“I make money. But you make a difference.”

And the thing is, because Helen does all this ministry, I get to be a part of it, too, and these are ministries I could never have participated in without her. My Mandarin isn’t anywhere good enough to help Chinese cancer patients or WeChat counselees on my own. But I get to help. In the first place, by working as hard as I do, I free her up to be able to do those ministries full-time. In the second place, I can cook when we invite Chinese speakers to our house, and I can go to the get-togethers they have and just basically walk around and smile at people, which has a bigger positive effect than you would expect. In the third place, there are things I can do that Helen can’t, and she calls on me at need – I served as an ambulance driver at 2:00 a.m. once, for example. Also, while I’m pretty sure Helen loves God more than I do, I have known Him longer, and I know the Bible far better than she does; and so when she gets into deep waters theologically or apologetically, she comes to me and I write up answers for her, which she translates. She has helped lead lots of people to peace with God, far more than I. But there are a couple of people who got as far as Helen’s love could take them, and ran aground on difficult philosophical or emotional barriers to take the final step into faith; and I was able to answer those questions and see them become Christians and know that there was now another house in Heaven I will someday be welcome in. But those people would never have come to the point where I could help them if Helen hadn’t brought them there by loving them first.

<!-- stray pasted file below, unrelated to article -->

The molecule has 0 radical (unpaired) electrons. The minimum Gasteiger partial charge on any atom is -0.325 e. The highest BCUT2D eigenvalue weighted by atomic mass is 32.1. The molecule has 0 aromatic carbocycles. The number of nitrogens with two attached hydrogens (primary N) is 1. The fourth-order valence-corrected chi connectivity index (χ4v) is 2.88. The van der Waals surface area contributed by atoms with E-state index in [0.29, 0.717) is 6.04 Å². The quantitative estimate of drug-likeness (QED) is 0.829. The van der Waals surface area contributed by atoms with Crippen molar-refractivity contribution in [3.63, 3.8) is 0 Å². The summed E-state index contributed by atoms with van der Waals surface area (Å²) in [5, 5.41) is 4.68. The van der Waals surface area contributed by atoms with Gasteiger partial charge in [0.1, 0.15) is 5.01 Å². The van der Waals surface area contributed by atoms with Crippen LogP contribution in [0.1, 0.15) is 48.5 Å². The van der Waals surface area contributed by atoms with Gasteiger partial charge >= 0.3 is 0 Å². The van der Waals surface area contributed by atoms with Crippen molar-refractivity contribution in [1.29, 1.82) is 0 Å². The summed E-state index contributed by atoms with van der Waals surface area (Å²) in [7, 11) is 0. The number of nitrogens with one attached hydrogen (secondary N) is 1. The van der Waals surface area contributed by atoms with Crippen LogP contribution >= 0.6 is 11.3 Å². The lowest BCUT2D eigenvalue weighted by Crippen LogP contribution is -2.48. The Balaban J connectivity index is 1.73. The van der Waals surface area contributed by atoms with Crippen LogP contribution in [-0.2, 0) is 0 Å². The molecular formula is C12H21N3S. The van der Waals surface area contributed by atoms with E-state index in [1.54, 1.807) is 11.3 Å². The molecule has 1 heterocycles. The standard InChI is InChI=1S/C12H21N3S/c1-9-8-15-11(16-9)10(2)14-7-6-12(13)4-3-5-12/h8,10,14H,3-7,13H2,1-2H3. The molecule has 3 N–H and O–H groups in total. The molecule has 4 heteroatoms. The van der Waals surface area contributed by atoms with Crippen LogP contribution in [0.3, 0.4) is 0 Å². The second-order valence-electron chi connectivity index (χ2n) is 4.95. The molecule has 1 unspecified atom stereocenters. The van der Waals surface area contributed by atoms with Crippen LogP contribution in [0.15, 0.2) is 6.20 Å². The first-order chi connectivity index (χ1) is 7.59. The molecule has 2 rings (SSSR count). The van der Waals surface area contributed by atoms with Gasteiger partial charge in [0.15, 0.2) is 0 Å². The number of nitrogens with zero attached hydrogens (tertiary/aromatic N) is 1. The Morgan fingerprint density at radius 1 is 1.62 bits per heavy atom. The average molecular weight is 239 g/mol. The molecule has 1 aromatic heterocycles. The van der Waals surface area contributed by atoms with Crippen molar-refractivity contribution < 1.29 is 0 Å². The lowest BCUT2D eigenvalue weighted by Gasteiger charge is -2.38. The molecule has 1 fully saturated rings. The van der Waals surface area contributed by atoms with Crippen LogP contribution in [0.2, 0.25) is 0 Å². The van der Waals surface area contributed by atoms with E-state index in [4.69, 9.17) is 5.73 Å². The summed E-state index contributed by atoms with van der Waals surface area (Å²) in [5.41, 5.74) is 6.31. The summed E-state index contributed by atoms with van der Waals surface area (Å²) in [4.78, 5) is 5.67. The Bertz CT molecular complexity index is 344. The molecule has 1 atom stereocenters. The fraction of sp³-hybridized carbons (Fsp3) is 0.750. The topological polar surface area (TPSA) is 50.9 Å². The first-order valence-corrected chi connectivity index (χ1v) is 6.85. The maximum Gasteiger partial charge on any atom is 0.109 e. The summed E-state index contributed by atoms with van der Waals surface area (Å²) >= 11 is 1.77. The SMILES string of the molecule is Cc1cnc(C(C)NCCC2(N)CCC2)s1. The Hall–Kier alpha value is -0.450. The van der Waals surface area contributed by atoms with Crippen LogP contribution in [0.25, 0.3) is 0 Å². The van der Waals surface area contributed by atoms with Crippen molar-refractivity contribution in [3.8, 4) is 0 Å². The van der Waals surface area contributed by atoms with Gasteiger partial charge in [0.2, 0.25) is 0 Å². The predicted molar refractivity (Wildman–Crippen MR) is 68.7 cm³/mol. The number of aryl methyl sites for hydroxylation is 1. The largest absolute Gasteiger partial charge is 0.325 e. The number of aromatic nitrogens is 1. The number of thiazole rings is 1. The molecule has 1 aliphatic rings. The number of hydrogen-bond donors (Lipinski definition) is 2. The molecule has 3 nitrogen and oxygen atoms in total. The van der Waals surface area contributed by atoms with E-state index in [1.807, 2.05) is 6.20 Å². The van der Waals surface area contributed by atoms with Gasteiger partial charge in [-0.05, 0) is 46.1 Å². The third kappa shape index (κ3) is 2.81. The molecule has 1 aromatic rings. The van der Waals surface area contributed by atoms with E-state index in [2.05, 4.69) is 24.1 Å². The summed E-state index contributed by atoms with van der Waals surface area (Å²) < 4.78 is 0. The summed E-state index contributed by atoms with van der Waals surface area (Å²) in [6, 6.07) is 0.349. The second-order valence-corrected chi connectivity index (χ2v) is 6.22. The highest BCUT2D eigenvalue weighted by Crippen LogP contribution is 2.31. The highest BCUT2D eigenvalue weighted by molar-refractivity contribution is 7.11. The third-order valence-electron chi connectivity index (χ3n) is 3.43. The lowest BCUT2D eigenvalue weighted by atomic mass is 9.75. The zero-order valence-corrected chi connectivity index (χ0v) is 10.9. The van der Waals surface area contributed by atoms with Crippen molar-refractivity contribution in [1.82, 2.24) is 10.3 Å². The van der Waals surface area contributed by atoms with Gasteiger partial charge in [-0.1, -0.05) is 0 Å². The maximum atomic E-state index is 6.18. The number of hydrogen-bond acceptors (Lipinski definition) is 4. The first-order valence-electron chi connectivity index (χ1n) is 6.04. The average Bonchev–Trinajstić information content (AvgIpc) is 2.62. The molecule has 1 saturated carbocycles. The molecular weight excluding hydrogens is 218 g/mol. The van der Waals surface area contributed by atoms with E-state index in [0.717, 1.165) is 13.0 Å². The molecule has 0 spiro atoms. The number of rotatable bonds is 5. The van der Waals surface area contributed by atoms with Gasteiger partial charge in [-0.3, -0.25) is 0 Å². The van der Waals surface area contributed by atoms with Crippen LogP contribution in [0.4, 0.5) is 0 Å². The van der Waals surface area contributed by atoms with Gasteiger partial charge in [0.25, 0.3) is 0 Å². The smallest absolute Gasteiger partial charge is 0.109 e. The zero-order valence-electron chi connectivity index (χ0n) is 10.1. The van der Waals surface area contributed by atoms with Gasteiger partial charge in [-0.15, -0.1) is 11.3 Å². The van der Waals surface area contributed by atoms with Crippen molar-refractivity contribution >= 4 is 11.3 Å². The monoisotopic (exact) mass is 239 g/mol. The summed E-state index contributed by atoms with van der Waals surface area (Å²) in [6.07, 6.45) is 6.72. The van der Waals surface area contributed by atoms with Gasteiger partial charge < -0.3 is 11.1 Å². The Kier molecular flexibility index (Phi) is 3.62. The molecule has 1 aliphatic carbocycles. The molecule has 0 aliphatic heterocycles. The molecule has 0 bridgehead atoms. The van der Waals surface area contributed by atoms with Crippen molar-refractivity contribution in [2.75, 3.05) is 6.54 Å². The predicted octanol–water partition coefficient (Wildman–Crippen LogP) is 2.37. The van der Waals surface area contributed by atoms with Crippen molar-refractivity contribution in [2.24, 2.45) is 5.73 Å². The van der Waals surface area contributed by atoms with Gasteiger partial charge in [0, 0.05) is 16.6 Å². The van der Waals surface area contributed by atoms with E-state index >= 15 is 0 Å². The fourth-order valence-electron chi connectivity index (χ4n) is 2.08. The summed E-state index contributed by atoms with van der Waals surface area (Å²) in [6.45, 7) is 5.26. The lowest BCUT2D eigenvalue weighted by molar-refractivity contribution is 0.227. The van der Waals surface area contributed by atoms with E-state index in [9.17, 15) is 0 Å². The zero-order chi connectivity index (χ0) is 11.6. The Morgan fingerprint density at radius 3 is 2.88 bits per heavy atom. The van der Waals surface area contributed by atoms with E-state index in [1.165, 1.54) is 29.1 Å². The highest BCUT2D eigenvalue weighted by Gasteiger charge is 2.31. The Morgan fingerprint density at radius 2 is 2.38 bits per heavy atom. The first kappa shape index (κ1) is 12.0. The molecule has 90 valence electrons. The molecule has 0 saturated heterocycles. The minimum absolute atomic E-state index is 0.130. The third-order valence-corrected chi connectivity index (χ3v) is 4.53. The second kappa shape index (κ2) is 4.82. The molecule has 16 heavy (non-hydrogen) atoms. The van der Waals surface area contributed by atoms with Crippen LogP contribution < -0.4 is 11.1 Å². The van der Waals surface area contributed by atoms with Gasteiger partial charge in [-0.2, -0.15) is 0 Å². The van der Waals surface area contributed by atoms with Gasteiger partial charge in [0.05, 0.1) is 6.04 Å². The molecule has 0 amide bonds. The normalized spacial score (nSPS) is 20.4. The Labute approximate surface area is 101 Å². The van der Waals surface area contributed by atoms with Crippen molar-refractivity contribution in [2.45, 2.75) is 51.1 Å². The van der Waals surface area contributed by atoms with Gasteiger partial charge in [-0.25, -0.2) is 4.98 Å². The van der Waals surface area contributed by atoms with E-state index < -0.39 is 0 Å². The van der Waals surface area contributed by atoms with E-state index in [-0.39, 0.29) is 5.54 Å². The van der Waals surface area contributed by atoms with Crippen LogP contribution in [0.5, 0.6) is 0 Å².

I even got to be a part of that documentary about Steve and Xinwei – chunks of the dialogue were in English and chunks were in Chinese, and the director decided to subtitle the whole thing in both Chinese and English. Only, nobody on the team really knew English very well…so now I have had the fun of translating all the dialog for a two-hour Chinese documentary into English subtitles. What do you think my odds of doing that would have been if I weren’t Helen’s husband?

My most important role in her ministry, however, is something rather different. I said earlier that as Helen has grown in faith and maturity, her ministries have grown in influence and power. Helen’s ministry is grounded in, and inseparable from, our family life in three ways.

First, her audience exploded when she reached America and began writing what amounted to an open journal of a Chinese girl trying to adjust to America, and to being married to an American, and of all things being married to an American man who already had eight children, and who had grown up in a Christian culture that had American Christian expectations of husbands and fathers, which are very different indeed from typical Chinese expectations of family men. Many Chinese are avidly curious about life in America, and they ate it up.

Many of her pieces compared American culture to Chinese culture, sometimes positively and sometimes negatively; many of her pieces more specifically compared American Christianity to Chinese Christianity, sometimes positively and sometimes negatively. But the pieces that had the greatest cumulative effect were her honest sharings of how we went about building a marriage that was neither Chinese nor American, but something in between. I play a huge part in her ministry, you see, simply by providing her with material.

Seven years ago I said:

  • She is transparent and honest; what you see is what you get.